11. Is there a fashion plate for any of the dresses in the collection? Who was the creator?
  12. What item is Dinnie Thompson carrying in her picture that is also in the exhibit?
  13. What did the Jewish Ladies Benevolent Society want their money to purchase for Jewish Hospital?
  14. Who founded the Woman’s Club of Louisville?
  15. What material did Irene Mudd use in her artworks for the Filson’s Women at Work exhibit?

Answer key located here.

Filson Activity Sheets

Filson Activity Sheet (PDF) – Challenge yourself or a family member to solve some of these challenges of historical proportions!

Filson Activity Sheet

Learn to Crochet at home!

The Filson’s Special Projects Coordinator, Sarah Laufer Bruns, has created a tutorial for crocheting at home. Using everyday items and your fingers as the hook, you’ll be able to create a snuffle mat for a pet, a bathmat, or a playmat. Download the tutorial here (PDF).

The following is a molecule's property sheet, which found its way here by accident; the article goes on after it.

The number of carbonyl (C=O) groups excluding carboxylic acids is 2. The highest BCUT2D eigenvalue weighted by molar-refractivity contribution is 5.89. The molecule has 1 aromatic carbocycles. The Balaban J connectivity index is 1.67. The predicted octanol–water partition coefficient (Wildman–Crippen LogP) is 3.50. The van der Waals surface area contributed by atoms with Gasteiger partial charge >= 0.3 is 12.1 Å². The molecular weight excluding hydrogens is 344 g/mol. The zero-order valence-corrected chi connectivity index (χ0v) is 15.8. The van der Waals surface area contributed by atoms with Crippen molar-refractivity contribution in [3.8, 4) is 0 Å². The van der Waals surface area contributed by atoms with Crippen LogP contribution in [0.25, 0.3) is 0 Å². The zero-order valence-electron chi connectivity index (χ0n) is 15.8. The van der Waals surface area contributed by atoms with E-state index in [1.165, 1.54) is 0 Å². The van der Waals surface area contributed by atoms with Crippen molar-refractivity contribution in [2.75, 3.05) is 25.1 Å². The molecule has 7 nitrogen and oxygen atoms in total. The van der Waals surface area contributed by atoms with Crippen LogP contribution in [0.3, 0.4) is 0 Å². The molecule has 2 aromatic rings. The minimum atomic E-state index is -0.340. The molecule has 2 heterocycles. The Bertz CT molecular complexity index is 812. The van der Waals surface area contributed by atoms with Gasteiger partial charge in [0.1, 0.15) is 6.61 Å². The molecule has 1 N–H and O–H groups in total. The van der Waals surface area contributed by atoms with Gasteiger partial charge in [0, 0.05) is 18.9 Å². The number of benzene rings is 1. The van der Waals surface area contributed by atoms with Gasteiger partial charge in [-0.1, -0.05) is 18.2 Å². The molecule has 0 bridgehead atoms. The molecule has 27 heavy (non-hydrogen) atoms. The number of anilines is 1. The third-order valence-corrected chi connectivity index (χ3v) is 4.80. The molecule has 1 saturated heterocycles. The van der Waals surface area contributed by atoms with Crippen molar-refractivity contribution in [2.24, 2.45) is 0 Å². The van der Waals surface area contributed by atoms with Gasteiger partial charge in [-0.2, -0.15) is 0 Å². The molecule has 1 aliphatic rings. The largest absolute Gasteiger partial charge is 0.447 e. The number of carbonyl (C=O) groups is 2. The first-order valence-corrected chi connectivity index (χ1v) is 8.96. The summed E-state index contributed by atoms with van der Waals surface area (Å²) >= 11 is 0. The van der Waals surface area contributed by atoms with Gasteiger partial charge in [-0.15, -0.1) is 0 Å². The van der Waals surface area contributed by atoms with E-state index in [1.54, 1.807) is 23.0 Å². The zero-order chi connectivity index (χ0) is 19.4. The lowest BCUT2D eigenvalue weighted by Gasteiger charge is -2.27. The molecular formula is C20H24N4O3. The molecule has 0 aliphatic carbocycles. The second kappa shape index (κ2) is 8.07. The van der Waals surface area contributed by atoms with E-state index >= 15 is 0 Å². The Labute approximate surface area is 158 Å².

Create your own Paper Dolls!

Paper dolls are figures cut out of paper or thin card, with separate

clothes, also made of paper, that are usually held onto the dolls by paper folding tabs.[1] They may be a figure of a person, animal or inanimate object.[2] Paper dolls have been inexpensive children’s toys for almost two hundred years. Today, many artists are turning paper dolls into an art form.-wikipedia

Steps to making Paper dolls

  1. Click here to choose your paper doll
  2. Print out the different images
  3. Color the article of clothing and the people as you wish
  4. Cut out the people. Cut them out staying on the outline as best as possible
  5. Cut out the clothing. When you cut out the clothing, leave a little paper tab that can be folded over to keep the clothes on the doll